We shouldn’t require patients and physicians to choose between cancer treatment and optimal comfort. We need to find a way to do better.

7 Responses to Why do we fall so short with hospice care in the US?

  • tanny says:

    I’m reminded how we strive for new drugs to help us achieve greater OS and better PFS, and yet hospice (at an earlier stage) could address and in fact improve both of these very things that we look for in new treatments. But on the other hand I understand the will to fight until the very end; if only like you said Dr. West, we could find a way to truly integrate both so that they work hand-in-hand. I wonder if this is something I’ll see in my lifetime.

  • catdander forum moderator
    catdander says:

    Thank you Dr. West.
    I agree we shouldn’t require patients and physicians to make the choice between anticancer treatment and hospice treatment. It’s quite disconcerting to know that most people are not aware enough to know there’s this difficult decision to be made until it’s too late to make an informed decision.
    I would be interested in how you and how you help your patients make that decision.

  • suspenders says:

    Thank You. I have small cell lung cancer and have just finished the first round of chemo.
    Amazingly, I am feeling better than I have in six months. I also know the aggressive route this cancer takes. When the doctor looks at the pet scan after the fourth round of drugs, I would like to be enrolled in hospice because I know the eventual outcome.Yes, radiation comes next, the brain and wherever else but it’s a stop gap measure not curative. Why not get comfort? It’s crazy-the either or thing. Carmen

  • Dr West
    Dr West says:

    I think the best approach is to initiate conversations that introduce this concept, even if it isn’t the leading option, early on. This way, it doesn’t blind side anyone, and as a person moves through treatment, you lay out the potential scenarios and options depending on how a person does with the next treatment. This way, a person knows that hospice is likely to be recommended as an increasing strong option as various treatment options are exhausted and the benefits of the ones that have been given are less clear.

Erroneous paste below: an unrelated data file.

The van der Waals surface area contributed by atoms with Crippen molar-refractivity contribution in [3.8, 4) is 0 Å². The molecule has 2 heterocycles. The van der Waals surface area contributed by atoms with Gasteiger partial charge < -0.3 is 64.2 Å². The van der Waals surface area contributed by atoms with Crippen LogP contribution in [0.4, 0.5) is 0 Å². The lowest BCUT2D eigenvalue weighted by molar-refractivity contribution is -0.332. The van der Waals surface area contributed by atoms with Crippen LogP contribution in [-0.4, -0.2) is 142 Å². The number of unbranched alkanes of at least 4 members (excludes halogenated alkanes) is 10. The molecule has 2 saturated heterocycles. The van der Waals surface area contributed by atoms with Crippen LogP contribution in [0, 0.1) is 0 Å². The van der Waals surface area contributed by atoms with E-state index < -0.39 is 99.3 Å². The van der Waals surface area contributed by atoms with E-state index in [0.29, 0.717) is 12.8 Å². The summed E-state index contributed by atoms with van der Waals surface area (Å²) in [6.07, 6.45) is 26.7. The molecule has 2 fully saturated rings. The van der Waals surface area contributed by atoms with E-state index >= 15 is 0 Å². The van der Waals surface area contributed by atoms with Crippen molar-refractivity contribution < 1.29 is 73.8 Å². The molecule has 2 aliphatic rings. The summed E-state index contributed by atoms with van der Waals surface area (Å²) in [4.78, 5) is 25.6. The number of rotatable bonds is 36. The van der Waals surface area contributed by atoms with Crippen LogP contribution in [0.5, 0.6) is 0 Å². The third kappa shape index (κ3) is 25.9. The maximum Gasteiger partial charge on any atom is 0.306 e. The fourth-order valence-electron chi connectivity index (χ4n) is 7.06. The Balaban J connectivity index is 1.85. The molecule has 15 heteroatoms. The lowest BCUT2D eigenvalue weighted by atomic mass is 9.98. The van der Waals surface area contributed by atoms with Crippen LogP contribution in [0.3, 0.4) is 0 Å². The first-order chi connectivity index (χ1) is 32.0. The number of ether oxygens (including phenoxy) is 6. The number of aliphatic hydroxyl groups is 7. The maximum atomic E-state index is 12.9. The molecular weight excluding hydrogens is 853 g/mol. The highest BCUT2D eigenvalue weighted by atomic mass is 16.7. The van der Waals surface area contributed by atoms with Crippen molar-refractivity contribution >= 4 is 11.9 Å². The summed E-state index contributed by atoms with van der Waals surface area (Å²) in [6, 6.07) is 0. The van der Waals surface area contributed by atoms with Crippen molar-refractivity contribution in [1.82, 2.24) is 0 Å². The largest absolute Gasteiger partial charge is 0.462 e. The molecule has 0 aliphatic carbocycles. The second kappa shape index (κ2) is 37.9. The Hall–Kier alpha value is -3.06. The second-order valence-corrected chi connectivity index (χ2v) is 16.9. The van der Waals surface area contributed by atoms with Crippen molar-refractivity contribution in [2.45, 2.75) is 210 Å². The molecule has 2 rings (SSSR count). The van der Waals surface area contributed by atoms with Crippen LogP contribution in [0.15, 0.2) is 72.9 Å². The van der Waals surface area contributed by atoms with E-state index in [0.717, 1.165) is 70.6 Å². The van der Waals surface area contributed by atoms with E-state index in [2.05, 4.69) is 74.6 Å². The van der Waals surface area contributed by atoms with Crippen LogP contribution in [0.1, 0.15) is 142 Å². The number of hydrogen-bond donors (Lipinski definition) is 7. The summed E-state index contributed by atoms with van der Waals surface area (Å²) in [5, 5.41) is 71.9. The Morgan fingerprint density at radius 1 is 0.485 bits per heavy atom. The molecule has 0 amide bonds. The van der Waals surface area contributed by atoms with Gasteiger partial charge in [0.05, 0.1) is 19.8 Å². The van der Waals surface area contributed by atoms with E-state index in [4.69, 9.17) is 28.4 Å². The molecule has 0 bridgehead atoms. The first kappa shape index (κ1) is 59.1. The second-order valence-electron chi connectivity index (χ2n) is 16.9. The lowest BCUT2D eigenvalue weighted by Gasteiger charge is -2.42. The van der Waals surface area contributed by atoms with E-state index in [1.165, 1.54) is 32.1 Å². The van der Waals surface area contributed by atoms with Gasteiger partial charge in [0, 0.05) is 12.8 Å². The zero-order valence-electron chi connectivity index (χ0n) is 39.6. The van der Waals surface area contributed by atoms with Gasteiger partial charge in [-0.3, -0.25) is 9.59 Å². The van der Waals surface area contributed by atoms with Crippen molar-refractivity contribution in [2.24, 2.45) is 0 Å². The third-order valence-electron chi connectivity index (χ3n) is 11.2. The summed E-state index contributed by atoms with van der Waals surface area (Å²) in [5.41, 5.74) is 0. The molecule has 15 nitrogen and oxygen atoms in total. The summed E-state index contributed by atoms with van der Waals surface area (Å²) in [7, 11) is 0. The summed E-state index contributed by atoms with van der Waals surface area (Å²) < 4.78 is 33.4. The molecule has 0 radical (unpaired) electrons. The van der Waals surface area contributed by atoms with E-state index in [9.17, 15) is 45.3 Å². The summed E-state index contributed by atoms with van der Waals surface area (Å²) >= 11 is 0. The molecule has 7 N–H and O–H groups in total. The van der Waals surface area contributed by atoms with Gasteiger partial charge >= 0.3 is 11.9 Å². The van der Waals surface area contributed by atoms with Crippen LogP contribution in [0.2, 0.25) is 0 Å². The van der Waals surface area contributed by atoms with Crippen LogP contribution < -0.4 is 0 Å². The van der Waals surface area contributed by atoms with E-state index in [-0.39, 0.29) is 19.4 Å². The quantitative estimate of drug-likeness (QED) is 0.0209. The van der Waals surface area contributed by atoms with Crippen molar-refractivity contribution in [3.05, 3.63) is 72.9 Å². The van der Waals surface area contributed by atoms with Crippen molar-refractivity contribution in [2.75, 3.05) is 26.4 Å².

However, the true best situation would be one in which you could have both dimensions of care administered simultaneously and just gradually increase the focus on palliation and de-emphasize the anti-cancer approaches as each person’s circumstances dictate.

  • Laya D. says:

    HI Dr. West:

    I’m having a little bit of a hard time thinking of a situation where a patient can receive palliative care and cancer treatment simultaneously. The only situation I can think of off the top of my head is when a Stage 4 patient receives radiation for a tumor that has grown into the bronchius. So, the radiation is not curative – – it’s palliative – – but it also is killing tumor (i.e., treating cancer). But, I have a feeling that this is not the situation you are describing. Can you provide some concrete illustrations of what you mean by this type of simultanous care?

    Thanks in advance,

  • ts says:


    My thought is that focusing on quality of life while undergoing cancer treatment would become part of the healthcare team approach. So many people write in with serious side effects from treatment that they afraid to discuss with their busy oncologist. Some people don’t have easy access to nurses or doctors to discuss comfort, either thru drugs or other palliative care that might decrease symptoms and side effects.

    In some countries, a home health nurse is assigned at the beginning of treatment. They come to see if your home is conducive to your needs as you go through treatment, they can come out to address things such as need for supplemental oxygen, supportive care, etc.

    Those of us lucky/blessed with generous caregivers can get plenty of support for meals, chores, appointments, errands. I feel so much sadness for people living on their own, going to chemo and radiation by bus or taxi, not eating or sleeping well because they don’t know what to do. If you fall between the cracks of not having someone and not having the financial resources to pay for help, what do you do?

  • Rita says:

    How wonderful it would be to have a palliative care nurse visit our home once in a while. My husband has stage IV non-small cell lung cancer and we have a WONDERFUL oncologist, and yet, things come up that we may forget/neglect to tell her at my husband’s visits. Having a palliative care nurse now, before hospice, might actually help free my husband from some of his pain. Thank you for this post, Dr. West.